Monday, 21 June 2004

disestablishment report

A think tank called New Politics Network has issued a report entitled The Church of England and the State.
A press release of 7 June is here: Church of England “would be freed” by reforming establishment, says new report.

The report, The Church of England and the State, argues that the present system of establishment should be reformed to create a greater degree of separation between the State and the Church of England. It holds that this is not disestablishment, as it proposes maintaining the Church’s status as the national church in England. The paper advocates removing political control over Church affairs, and allowing it the same degree of self-governance that the Church of Scotland has enjoyed since 1921.

Furthermore, the paper advocates the removal of the bishops from the House of Lords and any successor body on the grounds that they constitute an unfair and ineffective mechanism for the faith groups of the United Kingdom to influence political decision-making. In seeking to move to a more fair and equitable foundation, the paper advocates the creation of a United Kingdom Council of Faith, thus giving all faith groups political recognition and a fair mechanism through which their voice can be heard at Westminster, and in society as a whole.

A second press release dated 16 June, New Report Proposes Council of Faith as Alternative to Bishops in the Lords has provoked news reports today in both The Times and the Guardian but only the latter mentions that Bishop Colin Buchanan contributed a foreword to the report.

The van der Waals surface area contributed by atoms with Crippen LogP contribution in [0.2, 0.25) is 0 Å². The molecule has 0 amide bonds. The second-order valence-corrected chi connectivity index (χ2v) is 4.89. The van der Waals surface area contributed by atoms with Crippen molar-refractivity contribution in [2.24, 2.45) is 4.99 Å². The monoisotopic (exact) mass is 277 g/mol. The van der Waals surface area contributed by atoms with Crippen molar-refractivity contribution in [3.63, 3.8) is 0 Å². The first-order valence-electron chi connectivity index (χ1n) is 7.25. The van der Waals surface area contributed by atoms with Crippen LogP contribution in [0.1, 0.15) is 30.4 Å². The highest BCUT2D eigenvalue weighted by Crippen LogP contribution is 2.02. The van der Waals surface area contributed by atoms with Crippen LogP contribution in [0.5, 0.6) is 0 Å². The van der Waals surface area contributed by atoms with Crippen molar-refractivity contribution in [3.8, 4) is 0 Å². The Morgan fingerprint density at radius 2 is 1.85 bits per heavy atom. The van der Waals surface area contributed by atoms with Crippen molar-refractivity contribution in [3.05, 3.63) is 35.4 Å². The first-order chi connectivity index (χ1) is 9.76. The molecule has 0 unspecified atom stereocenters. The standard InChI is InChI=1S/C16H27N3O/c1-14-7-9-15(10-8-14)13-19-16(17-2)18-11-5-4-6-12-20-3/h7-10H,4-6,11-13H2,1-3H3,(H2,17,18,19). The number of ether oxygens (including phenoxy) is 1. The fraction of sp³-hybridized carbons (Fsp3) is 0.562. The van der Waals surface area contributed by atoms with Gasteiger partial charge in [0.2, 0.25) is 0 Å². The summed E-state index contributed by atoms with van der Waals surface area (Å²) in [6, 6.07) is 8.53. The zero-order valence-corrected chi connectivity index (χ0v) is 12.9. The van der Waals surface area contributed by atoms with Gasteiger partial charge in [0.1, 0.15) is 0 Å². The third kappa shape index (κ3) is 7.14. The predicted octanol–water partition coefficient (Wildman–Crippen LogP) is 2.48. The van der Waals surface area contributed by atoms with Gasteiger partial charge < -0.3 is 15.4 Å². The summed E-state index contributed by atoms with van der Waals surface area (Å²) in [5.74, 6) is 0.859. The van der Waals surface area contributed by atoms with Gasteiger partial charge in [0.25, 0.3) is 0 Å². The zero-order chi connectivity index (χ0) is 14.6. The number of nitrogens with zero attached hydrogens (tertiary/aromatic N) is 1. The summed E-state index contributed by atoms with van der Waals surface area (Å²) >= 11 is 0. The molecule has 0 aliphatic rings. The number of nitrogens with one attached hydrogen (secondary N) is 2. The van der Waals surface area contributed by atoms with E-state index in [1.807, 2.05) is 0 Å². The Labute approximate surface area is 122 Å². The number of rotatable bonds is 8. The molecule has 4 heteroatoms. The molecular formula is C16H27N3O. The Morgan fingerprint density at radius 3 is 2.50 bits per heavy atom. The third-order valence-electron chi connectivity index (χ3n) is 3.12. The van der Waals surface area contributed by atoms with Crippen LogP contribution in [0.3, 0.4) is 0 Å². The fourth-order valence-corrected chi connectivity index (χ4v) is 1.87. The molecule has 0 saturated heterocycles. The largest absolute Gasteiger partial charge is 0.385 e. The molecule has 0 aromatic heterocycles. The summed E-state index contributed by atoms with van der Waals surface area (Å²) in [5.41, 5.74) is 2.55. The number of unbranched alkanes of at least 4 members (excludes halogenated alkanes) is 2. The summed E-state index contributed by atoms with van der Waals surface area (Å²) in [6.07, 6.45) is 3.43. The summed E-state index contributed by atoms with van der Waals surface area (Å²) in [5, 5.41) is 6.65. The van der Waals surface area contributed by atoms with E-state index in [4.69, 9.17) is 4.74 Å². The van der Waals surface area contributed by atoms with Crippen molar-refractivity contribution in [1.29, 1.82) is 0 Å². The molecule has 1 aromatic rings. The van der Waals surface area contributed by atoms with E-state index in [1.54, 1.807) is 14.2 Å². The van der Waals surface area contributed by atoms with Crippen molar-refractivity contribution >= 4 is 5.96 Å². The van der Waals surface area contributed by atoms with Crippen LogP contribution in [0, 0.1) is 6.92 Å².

Guardian Bishop calls for end to link to state

A bishop today describes the Church of England’s established status as indefensible, in a pamphlet arguing that the church should lose its political ties to the state.

The Rt Rev Colin Buchanan, Bishop of Woolwich, says: “In this, as in so many other things, the Church of England prefers to live by fantasy rather than look coolly at the facts.”

The Times Support fades for Established Church

Today’s report, The Church of England and the State, indicates that this support may be fading. In a project headed by Iain McLean, Professor of Politics at Oxford University, researchers interviewed leading representatives from the Roman Catholic, Scottish Episcopal, Methodist, Quaker, Presbyterian and Baptist churches, as well as senior figures from the Jewish, Muslim, Hindu, Sikh and Buddhist faiths.

One third of the respondents favoured the present state of establishment, a third opposed it and a third had reservations about the present system. Opponents objected to the presence of bishops in the House of Lords and raised questions over the role of the Queen as Supreme Governor.

Posted by Simon Sarmiento on Monday, 21 June 2004 at 10:12 PM GMT | TrackBack
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Categorised as: Church of England